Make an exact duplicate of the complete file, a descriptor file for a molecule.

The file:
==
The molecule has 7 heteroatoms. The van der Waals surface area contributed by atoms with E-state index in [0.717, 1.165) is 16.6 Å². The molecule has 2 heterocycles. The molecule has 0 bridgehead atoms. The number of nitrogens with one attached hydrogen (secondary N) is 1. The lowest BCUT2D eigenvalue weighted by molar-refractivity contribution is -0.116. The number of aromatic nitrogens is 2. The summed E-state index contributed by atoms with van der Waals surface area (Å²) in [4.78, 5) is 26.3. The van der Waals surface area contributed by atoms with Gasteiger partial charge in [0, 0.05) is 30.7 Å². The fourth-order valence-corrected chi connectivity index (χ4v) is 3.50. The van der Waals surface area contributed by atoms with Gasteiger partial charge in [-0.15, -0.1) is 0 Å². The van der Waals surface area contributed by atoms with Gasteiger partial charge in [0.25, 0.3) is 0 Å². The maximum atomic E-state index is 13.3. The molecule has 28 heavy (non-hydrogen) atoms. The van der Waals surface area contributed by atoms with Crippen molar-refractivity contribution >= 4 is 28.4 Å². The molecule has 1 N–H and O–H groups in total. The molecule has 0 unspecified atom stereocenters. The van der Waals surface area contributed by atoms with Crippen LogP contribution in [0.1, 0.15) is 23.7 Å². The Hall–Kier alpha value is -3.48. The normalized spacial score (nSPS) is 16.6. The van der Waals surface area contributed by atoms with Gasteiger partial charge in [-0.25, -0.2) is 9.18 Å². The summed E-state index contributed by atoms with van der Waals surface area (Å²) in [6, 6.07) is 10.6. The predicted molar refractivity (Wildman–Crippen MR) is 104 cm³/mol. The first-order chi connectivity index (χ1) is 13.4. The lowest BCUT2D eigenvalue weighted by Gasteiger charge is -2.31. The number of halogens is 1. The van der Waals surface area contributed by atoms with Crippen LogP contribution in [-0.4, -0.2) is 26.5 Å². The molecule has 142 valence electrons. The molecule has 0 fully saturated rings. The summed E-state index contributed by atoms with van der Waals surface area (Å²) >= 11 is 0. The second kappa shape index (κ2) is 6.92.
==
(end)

The molecule has 7 heteroatoms. The van der Waals surface area contributed by atoms with E-state index in [0.717, 1.165) is 16.6 Å². The molecule has 2 heterocycles. The molecule has 0 bridgehead atoms. The number of nitrogens with one attached hydrogen (secondary N) is 1. The lowest BCUT2D eigenvalue weighted by molar-refractivity contribution is -0.116. The number of aromatic nitrogens is 2. The summed E-state index contributed by atoms with van der Waals surface area (Å²) in [4.78, 5) is 26.3. The van der Waals surface area contributed by atoms with Gasteiger partial charge in [0, 0.05) is 30.7 Å². The fourth-order valence-corrected chi connectivity index (χ4v) is 3.50. The van der Waals surface area contributed by atoms with Gasteiger partial charge in [-0.15, -0.1) is 0 Å². The van der Waals surface area contributed by atoms with Gasteiger partial charge in [0.25, 0.3) is 0 Å². The maximum atomic E-state index is 13.3. The molecule has 28 heavy (non-hydrogen) atoms. The van der Waals surface area contributed by atoms with Crippen molar-refractivity contribution >= 4 is 28.4 Å². The molecule has 1 N–H and O–H groups in total. The molecule has 0 unspecified atom stereocenters. The van der Waals surface area contributed by atoms with Crippen LogP contribution in [0.1, 0.15) is 23.7 Å². The Hall–Kier alpha value is -3.48. The normalized spacial score (nSPS) is 16.6. The van der Waals surface area contributed by atoms with Gasteiger partial charge in [-0.25, -0.2) is 9.18 Å². The summed E-state index contributed by atoms with van der Waals surface area (Å²) in [6, 6.07) is 10.6. The predicted molar refractivity (Wildman–Crippen MR) is 104 cm³/mol. The first-order chi connectivity index (χ1) is 13.4. The lowest BCUT2D eigenvalue weighted by Gasteiger charge is -2.31. The number of halogens is 1. The van der Waals surface area contributed by atoms with Crippen LogP contribution in [-0.4, -0.2) is 26.5 Å². The molecule has 142 valence electrons. The molecule has 0 fully saturated rings. The summed E-state index contributed by atoms with van der Waals surface area (Å²) >= 11 is 0. The second kappa shape index (κ2) is 6.92.